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Collaborative RememberingTheories, Research, and Applications$
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Michelle L. Meade, Celia B. Harris, Penny Van Bergen, John Sutton, and Amanda J. Barnier

Print publication date: 2017

Print ISBN-13: 9780198737865

Published to Oxford Scholarship Online: January 2018

DOI: 10.1093/oso/9780198737865.001.0001

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PRINTED FROM OXFORD SCHOLARSHIP ONLINE (oxford.universitypressscholarship.com). (c) Copyright Oxford University Press, 2021. All Rights Reserved. An individual user may print out a PDF of a single chapter of a monograph in OSO for personal use. date: 25 January 2021

Digital Media and the Precarity of Memory

Digital Media and the Precarity of Memory

Chapter:
(p.371) Chapter 21 Digital Media and the Precarity of Memory
Source:
Collaborative Remembering
Author(s):

Andrew Hoskins

Publisher:
Oxford University Press
DOI:10.1093/oso/9780198737865.003.0021

sMemory, tired of its metaphors of media that gave it substance, strength, and vitality in the world, has embraced the new radical uncertainty of this era. Digital media have unmoored memory, messing with its traditional constraints (brains, groups, archives) to send it off in trajectories with unpredictable finitude and effects. As our attention is held by screens and smartphones, it is lost to memory. But what are the prospects of ever arresting the new gray media’s rendering of remembering beyond human focus? This chapter takes digital media as memory’s most radical collaborator and argues that recognition is needed of the emergent risks from the digital underlayer to twenty-first century living that is pushing remembering out of focus and out of human control.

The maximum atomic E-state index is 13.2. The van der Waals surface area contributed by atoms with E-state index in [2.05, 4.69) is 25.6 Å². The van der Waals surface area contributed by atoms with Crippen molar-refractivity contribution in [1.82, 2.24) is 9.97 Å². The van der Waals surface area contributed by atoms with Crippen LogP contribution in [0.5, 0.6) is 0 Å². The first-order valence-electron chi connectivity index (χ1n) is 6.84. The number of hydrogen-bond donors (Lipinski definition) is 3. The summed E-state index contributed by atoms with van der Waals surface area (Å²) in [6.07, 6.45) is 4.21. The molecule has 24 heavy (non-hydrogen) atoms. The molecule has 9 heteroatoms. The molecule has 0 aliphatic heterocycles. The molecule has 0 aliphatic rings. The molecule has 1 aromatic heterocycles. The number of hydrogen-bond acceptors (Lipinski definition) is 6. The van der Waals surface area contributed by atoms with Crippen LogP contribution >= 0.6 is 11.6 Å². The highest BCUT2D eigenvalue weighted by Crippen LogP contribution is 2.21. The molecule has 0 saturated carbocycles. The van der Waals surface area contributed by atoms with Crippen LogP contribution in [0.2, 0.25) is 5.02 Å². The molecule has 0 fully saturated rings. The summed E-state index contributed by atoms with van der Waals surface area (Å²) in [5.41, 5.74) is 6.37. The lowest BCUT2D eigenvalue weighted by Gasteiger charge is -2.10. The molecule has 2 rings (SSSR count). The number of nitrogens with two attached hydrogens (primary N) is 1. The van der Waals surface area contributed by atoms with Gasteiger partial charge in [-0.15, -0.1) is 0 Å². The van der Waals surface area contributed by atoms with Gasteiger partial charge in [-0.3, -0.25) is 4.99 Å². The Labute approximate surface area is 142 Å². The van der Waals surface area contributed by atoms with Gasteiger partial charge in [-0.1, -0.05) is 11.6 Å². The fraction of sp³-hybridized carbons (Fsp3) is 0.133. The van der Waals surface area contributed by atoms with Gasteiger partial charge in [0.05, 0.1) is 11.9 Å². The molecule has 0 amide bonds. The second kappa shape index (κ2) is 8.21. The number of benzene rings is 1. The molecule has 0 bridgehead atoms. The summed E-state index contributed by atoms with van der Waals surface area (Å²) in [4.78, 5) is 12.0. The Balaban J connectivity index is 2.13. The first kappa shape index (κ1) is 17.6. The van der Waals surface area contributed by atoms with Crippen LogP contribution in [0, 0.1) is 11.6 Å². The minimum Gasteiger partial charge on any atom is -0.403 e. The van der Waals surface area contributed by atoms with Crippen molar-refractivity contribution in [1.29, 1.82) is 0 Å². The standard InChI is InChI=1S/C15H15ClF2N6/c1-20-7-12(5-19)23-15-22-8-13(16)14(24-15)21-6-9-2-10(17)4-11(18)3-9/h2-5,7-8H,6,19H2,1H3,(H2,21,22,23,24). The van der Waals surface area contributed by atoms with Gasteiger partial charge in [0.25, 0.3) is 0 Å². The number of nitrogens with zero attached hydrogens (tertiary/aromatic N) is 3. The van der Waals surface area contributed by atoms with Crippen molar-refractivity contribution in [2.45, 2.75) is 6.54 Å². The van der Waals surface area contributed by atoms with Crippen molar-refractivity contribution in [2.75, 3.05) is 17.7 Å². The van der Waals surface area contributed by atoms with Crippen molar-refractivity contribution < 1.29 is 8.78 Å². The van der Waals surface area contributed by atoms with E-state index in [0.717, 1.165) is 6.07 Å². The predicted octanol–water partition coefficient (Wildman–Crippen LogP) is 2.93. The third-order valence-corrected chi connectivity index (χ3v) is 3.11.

Keywords:   digital media, gray media, gray memory, postscarcity culture, mediatization of attention, emergence, media ecology, new memory ecology

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